Principle 2: Catch and store energy
When I went to check out the second-hand water tank that I was looking to buy I came across a large window on the site. It was made from Western Red Cedar, a soft timber that is naturally resistant to decay. The panes and doors were in good condion, but the supporting frame was not, as it had been stacked straight on the ground and left out in the weather for years. The glass was single glazed (probably laminated) and it had a double sliding doors. I thought that it might be useful as the northern window and asked a friend what I should offer for it. I offered A$300 and paid A$400. I thought it was a good deal - and it came with two sliding fly screen doors (Principle 3). It would cost about A$5000 or more new.
Second-hand windows I purchased for A$400
It took four guys to lift the thing and load it onto the tri-axle trailer. When we got it to the site we decided to separate the panels and make up a new frame. It was also much easier to handle and store in smaller sections. We stacked the panes on the concrete slab for several months before using them, helping to take out any twisting that may have occured.
One of the big worries I had about the windows was that they would not comply with the current building regulations. It either needs to be laminated or safety glass. If the glass doesn't comply then I can't get the Certificate of Occupancy that I need for the First Home Owners Grant. My mate Dylan (who is a glazier) had a look for me and noticed that the laminate was starting to come apart in a small section. The only other way to tell whether is was laminated or not is by removing the glass and looking for the join, which would be very difficult as the glass was siliconed in place. Be very careful when buying second-hand windows. Make sure they comply to standards before purchase, don't rely on luck like I did.
I sanded the frames and painted them with Sikkens Cetol HLS. This product was recommended to me by the window maufacturer who made the cedar kitchen window. What I liked about this product was that it has great UV resistence, repels water and can be recoated. On the down side, the chemical data sheet reveals that the product is quite hazardous. A more environmentally friendly solution would be BIO paints which are non toxic. Lesson: research before purchase pays off.
North window pane being sanded
Window panes during stainingOne of the hold-ups on getting the framing inspection approval was that the building inspector wanted engineering approval for the framing of the northern window. The large opening on the north required a structural frame that could support the roof, hold the windows / doors in place and look good too. We decided to use locally sourced 190x45mm Mountain Ash timber for the job. The timber was sanded before we contructed the frame, which is much easier to do then when it is assembled.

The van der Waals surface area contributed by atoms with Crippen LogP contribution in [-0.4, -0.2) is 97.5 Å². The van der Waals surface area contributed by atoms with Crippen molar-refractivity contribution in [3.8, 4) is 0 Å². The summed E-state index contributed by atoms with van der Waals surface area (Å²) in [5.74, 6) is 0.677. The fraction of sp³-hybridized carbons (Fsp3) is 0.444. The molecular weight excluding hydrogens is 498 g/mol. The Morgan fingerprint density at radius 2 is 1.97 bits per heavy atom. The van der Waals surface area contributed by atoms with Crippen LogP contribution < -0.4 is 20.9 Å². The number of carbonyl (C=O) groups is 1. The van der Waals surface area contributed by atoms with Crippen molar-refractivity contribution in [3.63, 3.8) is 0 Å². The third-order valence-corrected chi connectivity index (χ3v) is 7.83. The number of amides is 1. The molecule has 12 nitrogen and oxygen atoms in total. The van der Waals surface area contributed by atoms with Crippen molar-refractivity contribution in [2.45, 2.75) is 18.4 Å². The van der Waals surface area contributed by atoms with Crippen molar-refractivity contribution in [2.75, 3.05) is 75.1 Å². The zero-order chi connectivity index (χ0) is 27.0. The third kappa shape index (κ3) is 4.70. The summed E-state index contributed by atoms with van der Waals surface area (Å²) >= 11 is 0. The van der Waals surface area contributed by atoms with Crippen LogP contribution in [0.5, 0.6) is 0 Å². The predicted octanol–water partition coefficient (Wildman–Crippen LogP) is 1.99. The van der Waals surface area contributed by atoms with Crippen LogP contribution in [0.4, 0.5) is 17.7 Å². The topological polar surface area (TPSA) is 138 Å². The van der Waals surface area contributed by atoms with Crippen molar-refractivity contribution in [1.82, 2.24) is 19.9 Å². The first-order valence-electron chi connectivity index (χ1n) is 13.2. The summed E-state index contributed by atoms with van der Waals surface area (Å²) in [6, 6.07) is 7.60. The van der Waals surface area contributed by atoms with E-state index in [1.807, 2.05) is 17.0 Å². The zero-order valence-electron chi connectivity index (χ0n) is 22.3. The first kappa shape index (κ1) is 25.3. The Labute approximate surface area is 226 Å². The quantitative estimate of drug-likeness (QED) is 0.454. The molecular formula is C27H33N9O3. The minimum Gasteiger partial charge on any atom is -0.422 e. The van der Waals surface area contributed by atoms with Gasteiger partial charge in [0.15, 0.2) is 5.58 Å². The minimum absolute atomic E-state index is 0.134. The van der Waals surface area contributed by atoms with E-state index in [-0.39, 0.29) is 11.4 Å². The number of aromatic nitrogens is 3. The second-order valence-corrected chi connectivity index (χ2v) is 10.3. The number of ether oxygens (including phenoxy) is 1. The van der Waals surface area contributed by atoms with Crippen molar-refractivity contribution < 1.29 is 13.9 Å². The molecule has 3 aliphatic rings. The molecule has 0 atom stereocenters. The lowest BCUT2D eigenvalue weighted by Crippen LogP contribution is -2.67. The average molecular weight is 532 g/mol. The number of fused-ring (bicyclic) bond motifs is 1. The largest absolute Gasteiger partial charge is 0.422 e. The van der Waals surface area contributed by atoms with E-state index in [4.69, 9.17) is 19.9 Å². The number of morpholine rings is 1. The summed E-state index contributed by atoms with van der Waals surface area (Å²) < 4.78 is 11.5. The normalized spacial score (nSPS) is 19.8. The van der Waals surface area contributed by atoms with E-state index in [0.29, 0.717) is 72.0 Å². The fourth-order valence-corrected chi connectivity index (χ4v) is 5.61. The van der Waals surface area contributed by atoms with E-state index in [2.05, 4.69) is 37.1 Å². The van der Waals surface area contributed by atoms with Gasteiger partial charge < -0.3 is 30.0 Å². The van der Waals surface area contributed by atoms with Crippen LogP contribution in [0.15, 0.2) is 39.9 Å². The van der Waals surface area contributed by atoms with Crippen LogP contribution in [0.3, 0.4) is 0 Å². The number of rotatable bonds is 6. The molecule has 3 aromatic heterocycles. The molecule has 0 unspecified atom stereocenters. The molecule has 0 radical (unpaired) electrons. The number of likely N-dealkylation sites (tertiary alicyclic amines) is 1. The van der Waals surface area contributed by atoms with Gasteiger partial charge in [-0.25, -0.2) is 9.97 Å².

The engineering drawings specified that we use hoop iron to tie down the roof beam to the window frame. We decided to make up some bolts to do the same job that could be hidden, rather than exposed. The bolts were made up from all-thread which was flattened at one end with holes drilled through it. Holes were drilled through the frame and a recess made for the bolts. The bolts were fixed at the top with nuts / washers and screwed into the frame below. The frame was fixed to the concrete slab using masonry anchors. This passed the framing inspection.
Once the frame was in place it was stained with one coat before the windows were cut to size and installed. The sliding doors were fixed into place temporarily so that the house can be locked up. The sliding mechanism and flyscreen doors will be fitted later.
North window frame under construction using 190x45mm Mountain Ash
Bolts made up from all-thread and flattened at one end
The modified bolts are fixed to the beam above with nuts and washers and screwed into the frame. The frame is fixed to the slab floor using masonry anchors.
Windows cut to size and installed, covering the bolts
With the northern windows now roughed-in the passive solar design becomes much more effective. You can see in the picture above (taken at summer solstice) that the sun does not enter the building during the hottest time of the year. The insulated concrete slab captures and stores (principle 2) the cool temperature of the earth during the summer, and does the opposite in the cooler times of year as the sun heats the slab. One of the reasons that the windows are only single-glazed (not double glazed) is that I have decided to install heavy curtains with pelmets to reduce convection currents from altering the temperature inside. The curtains will have a reflective backing that reflect radiant heat out, and be thick enough to allow the control of light levels inside. This is something that double glazing cannot do.